In §968 of the Taxpayer Relief Act of 1997, Congress amended §1042 of the Internal Revenue Code to permit owners of certain food refiners and processors to defer the recognition of gain if they sell their stock to eligible farmers' cooperatives.4 The purpose of the amendment, as repeatedly explained by its sponsors, was "to facilitate the transfer of refiners and processors to farmers' cooperatives." 5 The amendment to §1042 was one of the 79 "limited tax benefits" authorized by the Taxpayer Relief Act of 1997 and specifically identified in Title XVII of that Act as "subject to [the] line item veto." 6

On the same date that he canceled the "item of new direct spending" involving New York's health care programs, the President also canceled this limited tax benefit. In his explanation of that action, the President endorsed the objective of encouraging "value-added farming through the purchase by farmers' cooperatives of refiners or processors of agricultural goods," 7 but concluded that the provision lacked safeguards and also "failed to target its benefits to small-and-medium-size cooperatives." 8


Appellees filed two separate actions against the President 9 and other federal officials challenging these two cancellations. The plaintiffs in the first case are the City of New York, two hospital associations, one hospital, and two unions representing health care employees. The plaintiffs in the second are a farmers' cooperative consisting of about 30 potato growers in Idaho and an individual farmer who is a member and officer of the cooperative. The District Court consolidated the two cases and determined that at least one of the plaintiffs in each had standing under Article III of the Constitution.

Appellee New York City Health and Hospitals Corporation (NYCHHC) is responsible for the operation of public health care facilities throughout the City of New York. If HHS ultimately denies the State's waiver requests, New York law will automatically require 10 NYCHHC to make retroactive tax payments to the State of about $4 million for each of the years at issue. 985 F. Supp., at 172. This contingent liability for NYCHHC, and comparable potential liabilities for the other appellee health care providers, were eliminated by §4722(c) of the Balanced Budget Act of 1997 and revived by the President's cancellation of that provision. The District Court held that the cancellation of the statutory protection against these liabilities constituted sufficient injury to give these providers Article III standing.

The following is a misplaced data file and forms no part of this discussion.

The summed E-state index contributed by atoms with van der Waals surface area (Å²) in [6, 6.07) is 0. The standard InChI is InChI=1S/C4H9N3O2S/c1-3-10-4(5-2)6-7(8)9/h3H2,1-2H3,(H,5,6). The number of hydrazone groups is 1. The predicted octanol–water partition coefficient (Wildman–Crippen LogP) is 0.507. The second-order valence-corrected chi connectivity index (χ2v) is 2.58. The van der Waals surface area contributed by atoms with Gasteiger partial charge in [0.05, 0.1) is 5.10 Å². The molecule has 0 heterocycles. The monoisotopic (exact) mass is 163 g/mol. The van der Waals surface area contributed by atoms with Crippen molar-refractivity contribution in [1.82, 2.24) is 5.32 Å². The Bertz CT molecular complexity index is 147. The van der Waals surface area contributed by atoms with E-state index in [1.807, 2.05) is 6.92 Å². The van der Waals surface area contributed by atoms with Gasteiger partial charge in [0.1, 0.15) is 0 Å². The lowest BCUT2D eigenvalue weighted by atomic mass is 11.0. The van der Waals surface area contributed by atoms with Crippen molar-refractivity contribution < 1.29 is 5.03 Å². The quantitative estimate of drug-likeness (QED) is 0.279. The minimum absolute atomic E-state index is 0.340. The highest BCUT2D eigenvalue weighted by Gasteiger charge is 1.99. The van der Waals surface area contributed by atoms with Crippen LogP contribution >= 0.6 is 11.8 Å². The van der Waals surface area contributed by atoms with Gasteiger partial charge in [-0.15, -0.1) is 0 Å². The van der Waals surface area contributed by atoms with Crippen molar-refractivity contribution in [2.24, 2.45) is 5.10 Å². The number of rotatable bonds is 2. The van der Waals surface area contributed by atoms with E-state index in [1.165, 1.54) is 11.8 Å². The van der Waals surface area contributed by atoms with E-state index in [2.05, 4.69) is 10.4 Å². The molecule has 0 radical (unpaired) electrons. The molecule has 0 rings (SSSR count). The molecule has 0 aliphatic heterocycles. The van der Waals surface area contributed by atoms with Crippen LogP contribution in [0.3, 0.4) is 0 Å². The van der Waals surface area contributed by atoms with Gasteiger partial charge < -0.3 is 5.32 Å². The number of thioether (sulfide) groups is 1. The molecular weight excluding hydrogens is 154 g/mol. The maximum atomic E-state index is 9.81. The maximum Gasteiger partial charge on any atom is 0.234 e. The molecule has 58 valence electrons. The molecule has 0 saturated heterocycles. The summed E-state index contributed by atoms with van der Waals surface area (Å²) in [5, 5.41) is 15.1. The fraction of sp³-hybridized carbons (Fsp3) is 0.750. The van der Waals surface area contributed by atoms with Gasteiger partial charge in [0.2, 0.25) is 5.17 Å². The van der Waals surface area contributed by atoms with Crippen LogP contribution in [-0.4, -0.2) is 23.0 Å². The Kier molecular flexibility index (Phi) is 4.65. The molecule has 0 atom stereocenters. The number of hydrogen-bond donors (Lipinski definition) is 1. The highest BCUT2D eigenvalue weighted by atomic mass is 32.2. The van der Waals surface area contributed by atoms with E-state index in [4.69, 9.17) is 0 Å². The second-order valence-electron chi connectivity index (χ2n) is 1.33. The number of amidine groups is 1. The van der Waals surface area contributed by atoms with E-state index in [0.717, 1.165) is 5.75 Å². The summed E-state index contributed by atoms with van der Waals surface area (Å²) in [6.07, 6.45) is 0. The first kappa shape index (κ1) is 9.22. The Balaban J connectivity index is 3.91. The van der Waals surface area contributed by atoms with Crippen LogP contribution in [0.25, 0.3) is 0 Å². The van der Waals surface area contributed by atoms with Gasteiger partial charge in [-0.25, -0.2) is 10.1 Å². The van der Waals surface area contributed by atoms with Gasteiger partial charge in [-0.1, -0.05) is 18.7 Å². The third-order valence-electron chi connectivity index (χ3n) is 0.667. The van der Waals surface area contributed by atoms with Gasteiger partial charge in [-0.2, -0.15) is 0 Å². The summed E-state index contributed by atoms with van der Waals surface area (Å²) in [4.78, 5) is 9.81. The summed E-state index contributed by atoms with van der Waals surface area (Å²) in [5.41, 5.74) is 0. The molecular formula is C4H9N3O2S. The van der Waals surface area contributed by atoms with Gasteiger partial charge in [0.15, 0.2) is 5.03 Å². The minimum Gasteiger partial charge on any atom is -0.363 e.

Appellee Snake River Potato Growers, Inc. (Snake River) was formed in May 1997 to assist Idaho potato farmers in marketing their crops and stabilizing prices, in part through a strategy of acquiring potato processing facilities that will allow the members of the cooperative to retain revenues otherwise payable to third-party processors. At that time, Congress was considering the amendment to the capital gains tax that was expressly intended to aid farmers' cooperatives in the purchase of processing facilities, and Snake River had concrete plans to take advantage of the amendment if passed. Indeed, appellee Mike Cranney, acting on behalf of Snake River, was engaged in negotiations with the owner of an Idaho potato processor that would have qualified for the tax benefit under the pending legislation, but these negotiations terminated when the President canceled §968. Snake River is currently considering the possible purchase of other processing facilities in Idaho if the President's cancellation is reversed. Based on these facts, the District Court concluded that the Snake River plaintiffs were injured by the President's cancellation of §968, as they "lost the benefit of being on equal footing with their competitors and will likely have to pay more to purchase processing facilities now that the sellers will not [be] able to take advantage of section 968's tax breaks." Id., at 177.

On the merits, the District Court held that the cancellations did not conform to the constitutionally mandated procedures for the enactment or repeal of laws in two respects. First, the laws that resulted after the cancellations "were different from those consented to by both Houses of Congress." Id., at 178.11 Moreover, the President violated Article I "when he unilaterally canceled provisions of duly enacted statutes." Id., at 179.12 As a separate basis for its decision, the District Court also held that the Act "impermissibly disrupts the balance of powers among the three branches of government." Ibid.


As in the prior challenge to the Line Item Veto Act, we initially confront jurisdictional questions. The appellees invoked the...